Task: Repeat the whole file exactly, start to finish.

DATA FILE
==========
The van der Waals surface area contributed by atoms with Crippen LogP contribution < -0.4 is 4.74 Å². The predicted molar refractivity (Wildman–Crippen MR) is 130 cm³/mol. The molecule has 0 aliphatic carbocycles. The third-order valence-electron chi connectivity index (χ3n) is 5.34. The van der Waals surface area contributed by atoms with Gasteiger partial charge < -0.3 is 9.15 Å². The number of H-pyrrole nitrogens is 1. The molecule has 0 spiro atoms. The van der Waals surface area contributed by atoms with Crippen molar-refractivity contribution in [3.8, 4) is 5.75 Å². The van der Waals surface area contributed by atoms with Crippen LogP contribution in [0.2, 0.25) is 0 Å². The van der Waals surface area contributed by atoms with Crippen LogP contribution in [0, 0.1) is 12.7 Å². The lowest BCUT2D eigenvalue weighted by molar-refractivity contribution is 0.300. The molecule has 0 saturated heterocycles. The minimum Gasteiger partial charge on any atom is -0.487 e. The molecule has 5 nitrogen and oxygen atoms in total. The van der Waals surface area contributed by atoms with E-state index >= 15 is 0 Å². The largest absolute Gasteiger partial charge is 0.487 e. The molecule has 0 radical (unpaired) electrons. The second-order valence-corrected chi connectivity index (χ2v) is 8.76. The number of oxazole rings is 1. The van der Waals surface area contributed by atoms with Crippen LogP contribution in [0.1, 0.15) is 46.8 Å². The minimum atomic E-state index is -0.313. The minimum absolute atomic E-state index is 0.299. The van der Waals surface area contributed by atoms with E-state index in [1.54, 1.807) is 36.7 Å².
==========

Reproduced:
The van der Waals surface area contributed by atoms with Crippen LogP contribution < -0.4 is 4.74 Å². The predicted molar refractivity (Wildman–Crippen MR) is 130 cm³/mol. The molecule has 0 aliphatic carbocycles. The third-order valence-electron chi connectivity index (χ3n) is 5.34. The van der Waals surface area contributed by atoms with Gasteiger partial charge < -0.3 is 9.15 Å². The number of H-pyrrole nitrogens is 1. The molecule has 0 spiro atoms. The van der Waals surface area contributed by atoms with Crippen molar-refractivity contribution in [3.8, 4) is 5.75 Å². The van der Waals surface area contributed by atoms with Crippen LogP contribution in [0.2, 0.25) is 0 Å². The van der Waals surface area contributed by atoms with Crippen LogP contribution in [0, 0.1) is 12.7 Å². The lowest BCUT2D eigenvalue weighted by molar-refractivity contribution is 0.300. The molecule has 0 saturated heterocycles. The minimum Gasteiger partial charge on any atom is -0.487 e. The molecule has 5 nitrogen and oxygen atoms in total. The van der Waals surface area contributed by atoms with E-state index >= 15 is 0 Å². The largest absolute Gasteiger partial charge is 0.487 e. The molecule has 0 radical (unpaired) electrons. The second-order valence-corrected chi connectivity index (χ2v) is 8.76. The number of oxazole rings is 1. The van der Waals surface area contributed by atoms with Crippen LogP contribution in [0.1, 0.15) is 46.8 Å². The minimum atomic E-state index is -0.313. The minimum absolute atomic E-state index is 0.299. The van der Waals surface area contributed by atoms with E-state index in [1.54, 1.807) is 36.7 Å².